You can still play outside when it’s raining

Rain may make you wet, but it shouldn’t prevent you from playing outside with children. There are lots of great activities you can do in the rain with the proper clothing.

There are a lot of opportunities for play and learning when it's raining outside.
There are a lot of opportunities for play and learning when it's raining outside.

When it starts to rain, the first thought of many adults and caregivers is to keep kids inside so they don’t get wet. Well, there are a lot of opportunities for play and learning when it’s raining outside. With the proper precautions, you can still have fun in the rain!

First, be sure you and the child are dressed for the weather. Wear a coat that is rain resistant and have socks and shoes that keep their feet dry. If it’s chilly, wear a hat and gloves. This will help keep everyone dry under their outerwear.

Pay attention to the temperature when it’s raining. If it’s chilly, limit the time children are outside so they don’t get too cold. Check in with them often to see how they are feeling and to make sure they aren’t too cold or hot.

Once you head inside, dry off immediately. Change out of wet clothes or socks. Hang up coats, hats, mittens or other articles of clothing that have gotten wet. Dry out shoes or boots.

Here is a list of fun activities you can do outside in the rain:

  • Measure the rainfall. Place a measuring cup or rain gauge outside and see how much and how fast rain is falling. Keep track of how many times the cup or gauge fills up. You can create a chart of what you find out when you head back inside.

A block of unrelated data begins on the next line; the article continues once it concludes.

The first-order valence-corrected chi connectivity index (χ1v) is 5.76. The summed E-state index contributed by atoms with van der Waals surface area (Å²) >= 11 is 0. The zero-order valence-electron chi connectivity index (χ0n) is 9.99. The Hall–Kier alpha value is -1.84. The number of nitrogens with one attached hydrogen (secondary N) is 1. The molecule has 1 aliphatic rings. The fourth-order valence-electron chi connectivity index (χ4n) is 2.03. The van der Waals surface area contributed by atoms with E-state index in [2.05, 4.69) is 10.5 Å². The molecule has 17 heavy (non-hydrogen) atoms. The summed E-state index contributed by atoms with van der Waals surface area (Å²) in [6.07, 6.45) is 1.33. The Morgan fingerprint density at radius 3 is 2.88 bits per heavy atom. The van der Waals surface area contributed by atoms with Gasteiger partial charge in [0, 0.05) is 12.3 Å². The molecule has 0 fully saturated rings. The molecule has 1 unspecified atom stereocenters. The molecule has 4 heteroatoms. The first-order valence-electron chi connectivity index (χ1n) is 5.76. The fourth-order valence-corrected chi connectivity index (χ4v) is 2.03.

• Build a mud castle. Instead of a sand castle, build a mud castle. Use tools such as shovels, buckets or other containers to build your mud castle.
  • Puddle splash contest. See who can make the most splash when you jump into a puddle.
  • Rain paint. Using water-based markers, draw on thick paper and then take that drawing out in the rain to see what happens to the colors. Tip the paper back and forth to allow the marker color to drip over other areas of the paper.
  • Sit quietly. Spread out a tarp or plastic garbage bags and sit under an umbrella and listen to the sounds. Talk about the sounds you hear like raindrops hitting the ground or the wind.
  • Make mud pies. Bring out measuring cups, plastic containers, utensils and dishes and see what “yummy” creations you can come up with. Use nature items to help you create your treats.
  • Catch raindrops. Use plastic containers about the same size, hold them and run around seeing how many raindrops you can catch. Then compare the amount in your containers and see who caught more. Talk about how they caught their rain drops.
  • Boat races. Use nature items around the outdoor space to make boats you can float in puddles. Talk about which items worked the best and which boat stayed floating the longest.

After playing in the rain, remember to dry off and change out of wet clothes. This is a great time to snuggle up and read a book together under warm blankets. Here are some books about rainy days:

  • The Rain Came Down by David Shannon
  • Tell Me a Season by Mary McKenna Siddals
  • Cloudy with a Chance of Meatballs by Judy Barrett
  • Rain by Robert Kalan and Donald Crews
  • Splish! Splash! by Josepha Sherman and Jeff Yesh
  • Puddles by Jonathan London
  • A Rainbow of My Own by Don Freeman
  • Storm is Coming by Heather Tekavec and Margaret Spengler
  • Little Cloud by Eric Carle
  • Hello, World! Weather by Jill McDonald

For more ideas about activities and articles on child development, academic success, parenting and life skill development, please visit the Michigan State University Extension website.


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